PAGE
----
Tuesday, May 13, 2008

Two Interesting Letters on National Schools

Saw these two letters in Mkini today. I'll reproduce them below for your perusal. Both are referring to the trend for national schools to become more and more mono-racial. Both letters raise relevant points.

First letter can be found here.

Tahun Satu sekolah ini tiada pelajar Cina
Alias Mohd Yusof | Feb 5, 08 3:13pm

Semasa hadir pada sesi taklimat untuk kemasukan anak saya ke tahun satu di Sekolah Kebangsaan Taman Sri Pulai, Daerah Kulai, Johor baru-baru ini, setiap ibubapa telah diedarkan senarai nama murid tahun satu.

Saya perhatikan, dari sejumlah lebih kurang 300 nama murid tahun satu itu, tidak ada seorang pun dari kalangan murid keturunan Cina. Ini sungguh menghairankan saya, walaupun bagi setengah orang fenomena ini mungkin tidak begitu penting. Malah tidak ada siapa pun yang saya lihat mempersoalkan perkara ini.

Kepada saya, ia suatu yang amat merisaukan dan mengganggu fikiran saya. Perkara tidak ada murid keturunan Cina yang masuk ke sekolah ini pada tahun 2008 ini membuatkan saya tertanya-tanya. Mungkin ia tidak menjadi pelik kalau penduduk yang tinggal di kawasan sekolah ini tidak ada kaum Cina.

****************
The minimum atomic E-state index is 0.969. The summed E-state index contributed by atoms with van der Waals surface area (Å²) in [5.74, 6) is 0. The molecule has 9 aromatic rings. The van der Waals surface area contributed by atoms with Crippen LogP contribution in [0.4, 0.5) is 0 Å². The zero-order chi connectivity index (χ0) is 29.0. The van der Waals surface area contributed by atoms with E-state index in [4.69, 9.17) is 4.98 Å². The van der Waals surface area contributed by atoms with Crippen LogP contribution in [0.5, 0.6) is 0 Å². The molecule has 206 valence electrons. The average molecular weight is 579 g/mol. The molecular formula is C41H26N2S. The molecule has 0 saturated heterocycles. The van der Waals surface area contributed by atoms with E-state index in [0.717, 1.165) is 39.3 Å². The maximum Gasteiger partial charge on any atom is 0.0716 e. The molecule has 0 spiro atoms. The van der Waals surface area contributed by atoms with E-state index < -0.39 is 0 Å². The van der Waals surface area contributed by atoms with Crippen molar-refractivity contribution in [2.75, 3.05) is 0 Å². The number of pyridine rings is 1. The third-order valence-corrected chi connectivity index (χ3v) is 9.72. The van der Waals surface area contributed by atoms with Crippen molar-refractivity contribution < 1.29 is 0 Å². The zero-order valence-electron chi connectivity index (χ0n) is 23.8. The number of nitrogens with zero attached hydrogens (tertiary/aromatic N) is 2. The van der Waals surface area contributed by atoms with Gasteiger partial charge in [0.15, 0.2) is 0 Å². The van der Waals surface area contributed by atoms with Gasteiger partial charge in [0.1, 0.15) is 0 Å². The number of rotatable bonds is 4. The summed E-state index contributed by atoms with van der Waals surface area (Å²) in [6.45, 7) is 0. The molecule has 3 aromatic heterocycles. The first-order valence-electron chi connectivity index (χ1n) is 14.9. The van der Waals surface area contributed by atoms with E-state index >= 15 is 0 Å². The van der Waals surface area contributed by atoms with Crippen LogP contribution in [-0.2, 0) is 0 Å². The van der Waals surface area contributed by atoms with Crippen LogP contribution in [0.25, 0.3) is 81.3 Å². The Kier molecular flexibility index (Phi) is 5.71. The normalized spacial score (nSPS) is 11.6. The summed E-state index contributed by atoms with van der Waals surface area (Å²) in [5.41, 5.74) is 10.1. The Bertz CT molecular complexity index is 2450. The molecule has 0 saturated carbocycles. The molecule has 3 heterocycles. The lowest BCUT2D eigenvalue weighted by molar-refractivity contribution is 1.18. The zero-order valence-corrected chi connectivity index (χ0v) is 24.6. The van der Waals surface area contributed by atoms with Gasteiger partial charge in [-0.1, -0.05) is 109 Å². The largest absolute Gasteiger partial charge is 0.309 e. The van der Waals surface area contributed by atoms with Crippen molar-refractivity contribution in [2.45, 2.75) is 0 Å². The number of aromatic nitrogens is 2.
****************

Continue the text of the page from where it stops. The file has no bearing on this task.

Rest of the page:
Yang jelasnya lebih 20 peratus penduduk di kawasan ini adalah dari kalangan kaum Cina. Kenapa agaknya kaum Cina tidak berminat untuk masuk ke sekolah kebangsaan?

Kalau nak dikatakan sekolah jenis kebangsaan Cina lebih baik prestasinya berbanding sekolah kebangsaan sebagai alasan mereka tidak berminat hendak menghantar anak ke sekolah kebangsaan, telahpun diketahui umum Sekolah Kebangsaan Taman Sri Pulai ini adalah sekolah yang terbaik dari segi pencapaian akademiknya di Daerah Kulai ini.

Kalau sekolah kebangsaan yang terbaik pun mereka tidak berselera hendak menghantar anak-anak mereka, apalagi dengan sekolah kebangsaan yang lain-lain itu.

Padahal sekolah jenis kebangsaan Cina yang paling dekat dengan Taman Sri Pulai ini terletak tidak kurang dari enam kilometer jauhnya, tapi mereka masih sanggup hantar anak-anak ke sana berbanding sekolah kebangsaan yang hanya terletak di depan rumah mereka sahaja.